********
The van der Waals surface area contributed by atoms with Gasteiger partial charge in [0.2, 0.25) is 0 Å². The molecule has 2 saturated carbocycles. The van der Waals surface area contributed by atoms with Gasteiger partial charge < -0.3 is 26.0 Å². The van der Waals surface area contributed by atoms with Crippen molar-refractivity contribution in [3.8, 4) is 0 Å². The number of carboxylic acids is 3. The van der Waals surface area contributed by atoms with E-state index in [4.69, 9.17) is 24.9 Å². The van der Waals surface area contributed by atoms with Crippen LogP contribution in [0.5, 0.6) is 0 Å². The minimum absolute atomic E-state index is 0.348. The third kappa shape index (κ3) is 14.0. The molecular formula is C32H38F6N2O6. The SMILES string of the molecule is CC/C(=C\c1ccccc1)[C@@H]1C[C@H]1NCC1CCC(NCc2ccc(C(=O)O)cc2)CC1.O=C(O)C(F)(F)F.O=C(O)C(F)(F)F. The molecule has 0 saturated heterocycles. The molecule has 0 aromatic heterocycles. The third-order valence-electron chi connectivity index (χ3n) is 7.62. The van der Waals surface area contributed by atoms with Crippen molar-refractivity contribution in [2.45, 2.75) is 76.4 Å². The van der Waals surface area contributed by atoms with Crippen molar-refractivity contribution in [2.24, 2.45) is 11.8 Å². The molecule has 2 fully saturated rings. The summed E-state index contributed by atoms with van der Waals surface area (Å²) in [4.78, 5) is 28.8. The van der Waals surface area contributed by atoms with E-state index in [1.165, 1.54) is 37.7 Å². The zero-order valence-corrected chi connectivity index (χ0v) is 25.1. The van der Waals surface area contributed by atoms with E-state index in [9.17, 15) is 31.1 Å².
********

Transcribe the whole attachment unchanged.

The van der Waals surface area contributed by atoms with Gasteiger partial charge in [0.2, 0.25) is 0 Å². The molecule has 2 saturated carbocycles. The van der Waals surface area contributed by atoms with Gasteiger partial charge < -0.3 is 26.0 Å². The van der Waals surface area contributed by atoms with Crippen molar-refractivity contribution in [3.8, 4) is 0 Å². The number of carboxylic acids is 3. The van der Waals surface area contributed by atoms with E-state index in [4.69, 9.17) is 24.9 Å². The van der Waals surface area contributed by atoms with Crippen LogP contribution in [0.5, 0.6) is 0 Å². The minimum absolute atomic E-state index is 0.348. The third kappa shape index (κ3) is 14.0. The molecular formula is C32H38F6N2O6. The SMILES string of the molecule is CC/C(=C\c1ccccc1)[C@@H]1C[C@H]1NCC1CCC(NCc2ccc(C(=O)O)cc2)CC1.O=C(O)C(F)(F)F.O=C(O)C(F)(F)F. The molecule has 0 saturated heterocycles. The molecule has 0 aromatic heterocycles. The third-order valence-electron chi connectivity index (χ3n) is 7.62. The van der Waals surface area contributed by atoms with Crippen molar-refractivity contribution in [2.45, 2.75) is 76.4 Å². The van der Waals surface area contributed by atoms with Crippen molar-refractivity contribution in [2.24, 2.45) is 11.8 Å². The molecule has 2 fully saturated rings. The summed E-state index contributed by atoms with van der Waals surface area (Å²) in [4.78, 5) is 28.8. The van der Waals surface area contributed by atoms with E-state index in [1.165, 1.54) is 37.7 Å². The zero-order valence-corrected chi connectivity index (χ0v) is 25.1. The van der Waals surface area contributed by atoms with E-state index in [9.17, 15) is 31.1 Å².